I heard about this book on NPR and it sounded intriguing. The book itself is very beautiful, with colorful illustrations of the Loteria cards. But packaging isn't enough to save this book. I kept waiting for it to take some sort of direction. The prose is okay, but the vignettes following each card started to feel very contrived, like a gimmick instead of really being intrinsic to the storytelling. It holds off on what is supposed to be the powerful stuff too long and by then I was just bored an...more
Diane S.
First let me tell you what this wonderful little book looks like. It is about 9 x 6 in. and it is hardbound, no book jacket and on the front surrounded by a background of blue, there is a lovely red rose. The pages are thicker, so they do not tear easily. Loteria itself, is a Mexican game that is played somewhat like Bingo but using colorful cards and riddles and different patterns. Each chapter had a page with the picture of the card in beautiful colors. The presentation of this book is fantast...more
Structured on the Mexican game of Loteria, each chapter was tied to one of the 54 cards. It was through each card/chapter that the 11-year old narrator slowly told her story through vignettes until the end when the puzzle was revealed. The novel began with Luz writing in her journal as a ward of the state, her sister was in a hospital, her father was in jail, and she had not seen her mother in a year or more. The puzzle was unraveling the tragic events that created her circumstances.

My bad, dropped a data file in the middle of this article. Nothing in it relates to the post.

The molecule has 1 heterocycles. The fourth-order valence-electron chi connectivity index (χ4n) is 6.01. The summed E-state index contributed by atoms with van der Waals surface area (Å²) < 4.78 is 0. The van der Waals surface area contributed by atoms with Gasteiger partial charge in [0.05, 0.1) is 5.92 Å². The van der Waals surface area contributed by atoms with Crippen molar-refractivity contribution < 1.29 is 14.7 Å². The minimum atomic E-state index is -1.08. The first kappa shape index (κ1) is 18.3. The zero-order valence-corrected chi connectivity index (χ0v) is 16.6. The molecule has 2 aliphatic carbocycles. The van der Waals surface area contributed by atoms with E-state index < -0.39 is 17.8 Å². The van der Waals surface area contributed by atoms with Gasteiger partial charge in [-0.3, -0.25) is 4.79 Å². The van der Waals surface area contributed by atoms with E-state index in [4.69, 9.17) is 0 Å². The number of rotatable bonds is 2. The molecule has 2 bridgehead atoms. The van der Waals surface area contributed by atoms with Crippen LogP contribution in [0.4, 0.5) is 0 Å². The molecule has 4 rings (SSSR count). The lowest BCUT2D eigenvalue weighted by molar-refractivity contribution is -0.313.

I appreciat...more
An easy and delightful read and I thought it provided welcome insight into Mexican-American culture. Loteria is a popular Mexican game that is similar to bingo except that the card is filled by iconic images rather than numbers. Instead of calling out the images by name, the caller chants a riddle that provides a clue to the image. For reasons that quickly become clear, each of the books chapters relates to a Loteria image.
The story is told from the point of view of an eleven year old Mexican-Am...more
I loved this book. It was beautifully written and so creative. This was a favorite childhood game and one I still play with my children. I enjoyed how the author weaved the story and the game together. I gave it 5 stars instead of 4.5 because of the way it spoke to me personally. Some parts of the story were all too familiar to me.
This review has been hidden because it contains spoilers. To view it, click here.
Lori L (She Treads Softly)
It is slowly revealed what has happened to eleven-year-old Luz María Castillo and her family through diary entries she makes based on Loteria cards she draws from a deck in Mario Alberto Zambrano's debut novel Loteria. This is a tragic story told through the memories and in the voice of a young girl. The 53 chapters all open with the picture of a different Lotaria card. Luz is talking to God in her diary entries, as she contemplates her memories of her family. She is in state custody and not tal...more
Bonnie Brody